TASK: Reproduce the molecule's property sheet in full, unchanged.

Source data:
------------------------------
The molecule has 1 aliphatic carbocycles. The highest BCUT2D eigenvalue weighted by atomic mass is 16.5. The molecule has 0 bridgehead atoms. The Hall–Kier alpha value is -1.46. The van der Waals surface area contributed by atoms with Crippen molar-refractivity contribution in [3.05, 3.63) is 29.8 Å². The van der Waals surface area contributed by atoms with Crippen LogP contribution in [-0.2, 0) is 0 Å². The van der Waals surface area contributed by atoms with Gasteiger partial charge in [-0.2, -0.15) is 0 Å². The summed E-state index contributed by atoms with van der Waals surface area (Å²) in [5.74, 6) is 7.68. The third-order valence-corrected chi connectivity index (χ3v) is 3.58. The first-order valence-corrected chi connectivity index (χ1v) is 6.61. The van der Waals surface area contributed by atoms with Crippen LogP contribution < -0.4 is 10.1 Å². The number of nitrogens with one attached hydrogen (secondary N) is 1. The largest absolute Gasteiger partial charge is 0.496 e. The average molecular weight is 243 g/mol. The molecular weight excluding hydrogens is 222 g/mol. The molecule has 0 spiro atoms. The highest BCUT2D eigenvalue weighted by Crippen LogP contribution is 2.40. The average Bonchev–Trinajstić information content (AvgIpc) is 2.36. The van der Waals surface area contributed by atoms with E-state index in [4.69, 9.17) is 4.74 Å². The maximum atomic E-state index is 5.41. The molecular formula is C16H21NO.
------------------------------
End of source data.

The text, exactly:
The molecule has 1 aliphatic carbocycles. The highest BCUT2D eigenvalue weighted by atomic mass is 16.5. The molecule has 0 bridgehead atoms. The Hall–Kier alpha value is -1.46. The van der Waals surface area contributed by atoms with Crippen molar-refractivity contribution in [3.05, 3.63) is 29.8 Å². The van der Waals surface area contributed by atoms with Crippen LogP contribution in [-0.2, 0) is 0 Å². The van der Waals surface area contributed by atoms with Gasteiger partial charge in [-0.2, -0.15) is 0 Å². The summed E-state index contributed by atoms with van der Waals surface area (Å²) in [5.74, 6) is 7.68. The third-order valence-corrected chi connectivity index (χ3v) is 3.58. The first-order valence-corrected chi connectivity index (χ1v) is 6.61. The van der Waals surface area contributed by atoms with Crippen LogP contribution < -0.4 is 10.1 Å². The number of nitrogens with one attached hydrogen (secondary N) is 1. The largest absolute Gasteiger partial charge is 0.496 e. The average molecular weight is 243 g/mol. The molecular weight excluding hydrogens is 222 g/mol. The molecule has 0 spiro atoms. The highest BCUT2D eigenvalue weighted by Crippen LogP contribution is 2.40. The average Bonchev–Trinajstić information content (AvgIpc) is 2.36. The van der Waals surface area contributed by atoms with E-state index in [4.69, 9.17) is 4.74 Å². The maximum atomic E-state index is 5.41. The molecular formula is C16H21NO.